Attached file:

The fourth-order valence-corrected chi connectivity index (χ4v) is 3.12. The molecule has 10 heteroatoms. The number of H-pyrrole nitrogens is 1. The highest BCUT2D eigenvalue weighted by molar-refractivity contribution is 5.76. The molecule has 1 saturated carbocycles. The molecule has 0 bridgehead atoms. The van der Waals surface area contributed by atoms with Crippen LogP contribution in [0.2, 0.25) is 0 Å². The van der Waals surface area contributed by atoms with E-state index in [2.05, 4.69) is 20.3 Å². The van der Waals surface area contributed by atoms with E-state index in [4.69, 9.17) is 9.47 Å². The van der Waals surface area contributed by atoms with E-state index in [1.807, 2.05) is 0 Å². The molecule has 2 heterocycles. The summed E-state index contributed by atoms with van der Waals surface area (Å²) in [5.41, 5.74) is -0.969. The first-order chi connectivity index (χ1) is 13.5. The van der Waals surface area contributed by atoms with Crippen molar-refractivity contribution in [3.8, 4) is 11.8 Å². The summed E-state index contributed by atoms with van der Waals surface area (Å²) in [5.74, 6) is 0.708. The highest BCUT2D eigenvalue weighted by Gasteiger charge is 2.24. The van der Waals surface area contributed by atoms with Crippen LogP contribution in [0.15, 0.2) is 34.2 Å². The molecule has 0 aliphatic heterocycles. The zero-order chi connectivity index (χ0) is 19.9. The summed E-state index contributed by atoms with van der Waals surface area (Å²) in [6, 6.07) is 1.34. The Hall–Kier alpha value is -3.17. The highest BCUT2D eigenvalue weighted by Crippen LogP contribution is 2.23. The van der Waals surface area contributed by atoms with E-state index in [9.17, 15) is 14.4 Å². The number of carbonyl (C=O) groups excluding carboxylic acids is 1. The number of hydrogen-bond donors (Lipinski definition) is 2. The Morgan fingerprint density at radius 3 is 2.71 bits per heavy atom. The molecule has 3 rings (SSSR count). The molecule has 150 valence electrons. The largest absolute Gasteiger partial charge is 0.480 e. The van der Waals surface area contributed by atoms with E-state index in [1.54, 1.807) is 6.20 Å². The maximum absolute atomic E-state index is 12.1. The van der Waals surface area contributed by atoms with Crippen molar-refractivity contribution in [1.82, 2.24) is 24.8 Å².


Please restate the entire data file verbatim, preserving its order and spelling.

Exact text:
The fourth-order valence-corrected chi connectivity index (χ4v) is 3.12. The molecule has 10 heteroatoms. The number of H-pyrrole nitrogens is 1. The highest BCUT2D eigenvalue weighted by molar-refractivity contribution is 5.76. The molecule has 1 saturated carbocycles. The molecule has 0 bridgehead atoms. The van der Waals surface area contributed by atoms with Crippen LogP contribution in [0.2, 0.25) is 0 Å². The van der Waals surface area contributed by atoms with E-state index in [2.05, 4.69) is 20.3 Å². The van der Waals surface area contributed by atoms with E-state index in [4.69, 9.17) is 9.47 Å². The van der Waals surface area contributed by atoms with E-state index in [1.807, 2.05) is 0 Å². The molecule has 2 heterocycles. The summed E-state index contributed by atoms with van der Waals surface area (Å²) in [5.41, 5.74) is -0.969. The first-order chi connectivity index (χ1) is 13.5. The van der Waals surface area contributed by atoms with Crippen molar-refractivity contribution in [3.8, 4) is 11.8 Å². The summed E-state index contributed by atoms with van der Waals surface area (Å²) in [5.74, 6) is 0.708. The highest BCUT2D eigenvalue weighted by Gasteiger charge is 2.24. The van der Waals surface area contributed by atoms with Crippen LogP contribution in [0.15, 0.2) is 34.2 Å². The molecule has 0 aliphatic heterocycles. The zero-order chi connectivity index (χ0) is 19.9. The summed E-state index contributed by atoms with van der Waals surface area (Å²) in [6, 6.07) is 1.34. The Hall–Kier alpha value is -3.17. The highest BCUT2D eigenvalue weighted by Crippen LogP contribution is 2.23. The van der Waals surface area contributed by atoms with E-state index in [9.17, 15) is 14.4 Å². The number of carbonyl (C=O) groups excluding carboxylic acids is 1. The number of hydrogen-bond donors (Lipinski definition) is 2. The Morgan fingerprint density at radius 3 is 2.71 bits per heavy atom. The molecule has 3 rings (SSSR count). The molecule has 150 valence electrons. The largest absolute Gasteiger partial charge is 0.480 e. The van der Waals surface area contributed by atoms with E-state index in [1.54, 1.807) is 6.20 Å². The maximum absolute atomic E-state index is 12.1. The van der Waals surface area contributed by atoms with Crippen molar-refractivity contribution in [1.82, 2.24) is 24.8 Å².